You should also highlight any assumptions that you make about conditions during the research.
You should set out your basic principles before embarking upon the experiment: any research will be built around some assumptions.
In many fields, this could make up an entire essay in itself, so be careful to stick to only relevant information.
The background then leads into the rationale behind the research, revealing whether it is building upon previous research, looking at something that everybody else has overlooked, or improving upon a previous research project that delivered unclear results.
There are few facts about the role of obedience when committing acts against one’s personal conscience (1961).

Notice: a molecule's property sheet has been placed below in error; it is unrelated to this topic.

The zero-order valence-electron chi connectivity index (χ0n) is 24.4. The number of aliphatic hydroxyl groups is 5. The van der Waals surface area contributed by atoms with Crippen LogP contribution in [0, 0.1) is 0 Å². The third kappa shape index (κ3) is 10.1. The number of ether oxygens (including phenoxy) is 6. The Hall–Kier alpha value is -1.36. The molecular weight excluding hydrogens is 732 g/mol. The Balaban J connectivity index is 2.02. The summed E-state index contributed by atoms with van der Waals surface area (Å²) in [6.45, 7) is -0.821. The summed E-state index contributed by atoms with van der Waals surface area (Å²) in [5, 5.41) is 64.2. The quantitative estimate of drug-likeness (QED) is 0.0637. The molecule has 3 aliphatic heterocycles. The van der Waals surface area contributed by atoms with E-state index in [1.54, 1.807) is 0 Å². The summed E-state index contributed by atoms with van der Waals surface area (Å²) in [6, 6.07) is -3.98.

Most theories suggest that only very disturbed people are capable of administering pain to an ordinary citizen if they are ordered to do so.This gives your paper a context and allows readers to see how it fits in with previous research in the field.This section, comprising the first paragraphs of your introduction, can be based around a historical narrative, chronologically outlining the very first research in the field to the current day.The experiment: Say you have just conducted the Milgram Study. (Milgram actually waited two years before writing about his study.)Here's a shortened example of a research article that MIGHT have been written.DISCLAIMER: This article is not written by Stanley Milgram, but is intended as an example of a psychology research paper that someone might have written after conducting the first Milgram-study. Normally you would use double spacing in the paper.It can be a tricky part of the paper to write, so many scientists and researchers prefer to write it last, to make sure they haven’t missed anything important.For a longer research paper, where you use an outline, it can be useful to structure your introduction around the outline. The introduction gives an overall review of the paper, but does address a few slightly different issues from the abstract.You should assume that your paper is aimed at someone with a good working knowledge of your particular field.For example, a paper about evolutionary adaptations need not go into too much detail about Darwin – it’s assumed your reader already has this knowledge..It works on the principle of introducing the topic of the paper and setting it in a broader context, gradually narrowing the topic down to a research problem, thesis and hypothesis.A good introduction explains how you mean to solve the research problem, and creates ‘leads’ to make the reader want to delve further into your work.